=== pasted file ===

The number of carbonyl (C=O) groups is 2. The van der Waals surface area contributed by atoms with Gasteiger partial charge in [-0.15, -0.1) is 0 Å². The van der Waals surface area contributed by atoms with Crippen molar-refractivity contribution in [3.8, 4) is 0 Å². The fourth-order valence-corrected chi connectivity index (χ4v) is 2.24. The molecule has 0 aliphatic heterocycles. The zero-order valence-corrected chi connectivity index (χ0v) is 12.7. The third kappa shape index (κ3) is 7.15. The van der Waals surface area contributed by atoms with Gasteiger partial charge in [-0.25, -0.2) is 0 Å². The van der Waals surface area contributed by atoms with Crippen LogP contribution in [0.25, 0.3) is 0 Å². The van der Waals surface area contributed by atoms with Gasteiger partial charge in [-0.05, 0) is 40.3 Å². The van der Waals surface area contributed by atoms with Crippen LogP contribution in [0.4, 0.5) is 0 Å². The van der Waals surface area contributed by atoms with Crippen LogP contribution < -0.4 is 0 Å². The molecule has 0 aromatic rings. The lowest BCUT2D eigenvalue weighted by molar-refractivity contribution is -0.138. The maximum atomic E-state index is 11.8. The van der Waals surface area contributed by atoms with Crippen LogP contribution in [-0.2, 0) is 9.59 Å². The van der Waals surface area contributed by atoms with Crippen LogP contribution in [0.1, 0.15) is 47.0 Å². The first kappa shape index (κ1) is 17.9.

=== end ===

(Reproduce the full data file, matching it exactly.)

The number of carbonyl (C=O) groups is 2. The van der Waals surface area contributed by atoms with Gasteiger partial charge in [-0.15, -0.1) is 0 Å². The van der Waals surface area contributed by atoms with Crippen molar-refractivity contribution in [3.8, 4) is 0 Å². The fourth-order valence-corrected chi connectivity index (χ4v) is 2.24. The molecule has 0 aliphatic heterocycles. The zero-order valence-corrected chi connectivity index (χ0v) is 12.7. The third kappa shape index (κ3) is 7.15. The van der Waals surface area contributed by atoms with Gasteiger partial charge in [-0.25, -0.2) is 0 Å². The van der Waals surface area contributed by atoms with Crippen LogP contribution in [0.25, 0.3) is 0 Å². The van der Waals surface area contributed by atoms with Gasteiger partial charge in [-0.05, 0) is 40.3 Å². The van der Waals surface area contributed by atoms with Crippen LogP contribution in [0.4, 0.5) is 0 Å². The van der Waals surface area contributed by atoms with Crippen LogP contribution < -0.4 is 0 Å². The molecule has 0 aromatic rings. The lowest BCUT2D eigenvalue weighted by molar-refractivity contribution is -0.138. The maximum atomic E-state index is 11.8. The van der Waals surface area contributed by atoms with Crippen LogP contribution in [-0.2, 0) is 9.59 Å². The van der Waals surface area contributed by atoms with Crippen LogP contribution in [0.1, 0.15) is 47.0 Å². The first kappa shape index (κ1) is 17.9.